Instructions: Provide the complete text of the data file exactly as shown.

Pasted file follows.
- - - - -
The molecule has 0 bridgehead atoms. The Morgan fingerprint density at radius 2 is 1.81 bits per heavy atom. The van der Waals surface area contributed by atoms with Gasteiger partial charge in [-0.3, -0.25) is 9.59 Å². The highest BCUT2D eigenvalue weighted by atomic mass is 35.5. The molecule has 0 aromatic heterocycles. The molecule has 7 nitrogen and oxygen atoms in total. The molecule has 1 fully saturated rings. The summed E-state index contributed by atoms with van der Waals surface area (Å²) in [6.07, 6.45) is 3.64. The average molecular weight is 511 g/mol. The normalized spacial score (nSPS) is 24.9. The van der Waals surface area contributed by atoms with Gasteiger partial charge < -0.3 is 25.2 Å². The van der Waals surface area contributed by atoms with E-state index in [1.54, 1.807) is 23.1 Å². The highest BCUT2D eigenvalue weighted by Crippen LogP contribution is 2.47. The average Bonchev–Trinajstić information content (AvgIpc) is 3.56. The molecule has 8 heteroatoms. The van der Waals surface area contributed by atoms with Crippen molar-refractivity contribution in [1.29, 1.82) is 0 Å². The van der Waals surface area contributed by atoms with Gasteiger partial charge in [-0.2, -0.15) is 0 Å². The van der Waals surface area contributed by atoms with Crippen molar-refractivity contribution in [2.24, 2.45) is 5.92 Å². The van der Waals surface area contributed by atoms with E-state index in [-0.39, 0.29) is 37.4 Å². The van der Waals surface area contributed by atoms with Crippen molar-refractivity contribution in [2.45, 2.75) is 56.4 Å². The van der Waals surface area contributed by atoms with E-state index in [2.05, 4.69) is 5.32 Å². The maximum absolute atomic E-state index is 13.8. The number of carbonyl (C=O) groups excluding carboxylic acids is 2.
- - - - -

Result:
The molecule has 0 bridgehead atoms. The Morgan fingerprint density at radius 2 is 1.81 bits per heavy atom. The van der Waals surface area contributed by atoms with Gasteiger partial charge in [-0.3, -0.25) is 9.59 Å². The highest BCUT2D eigenvalue weighted by atomic mass is 35.5. The molecule has 0 aromatic heterocycles. The molecule has 7 nitrogen and oxygen atoms in total. The molecule has 1 fully saturated rings. The summed E-state index contributed by atoms with van der Waals surface area (Å²) in [6.07, 6.45) is 3.64. The average molecular weight is 511 g/mol. The normalized spacial score (nSPS) is 24.9. The van der Waals surface area contributed by atoms with Gasteiger partial charge < -0.3 is 25.2 Å². The van der Waals surface area contributed by atoms with E-state index in [1.54, 1.807) is 23.1 Å². The highest BCUT2D eigenvalue weighted by Crippen LogP contribution is 2.47. The average Bonchev–Trinajstić information content (AvgIpc) is 3.56. The molecule has 8 heteroatoms. The van der Waals surface area contributed by atoms with Crippen molar-refractivity contribution in [1.29, 1.82) is 0 Å². The van der Waals surface area contributed by atoms with Gasteiger partial charge in [-0.2, -0.15) is 0 Å². The van der Waals surface area contributed by atoms with Crippen molar-refractivity contribution in [2.24, 2.45) is 5.92 Å². The van der Waals surface area contributed by atoms with E-state index in [-0.39, 0.29) is 37.4 Å². The van der Waals surface area contributed by atoms with Crippen molar-refractivity contribution in [2.45, 2.75) is 56.4 Å². The van der Waals surface area contributed by atoms with E-state index in [2.05, 4.69) is 5.32 Å². The maximum absolute atomic E-state index is 13.8. The number of carbonyl (C=O) groups excluding carboxylic acids is 2.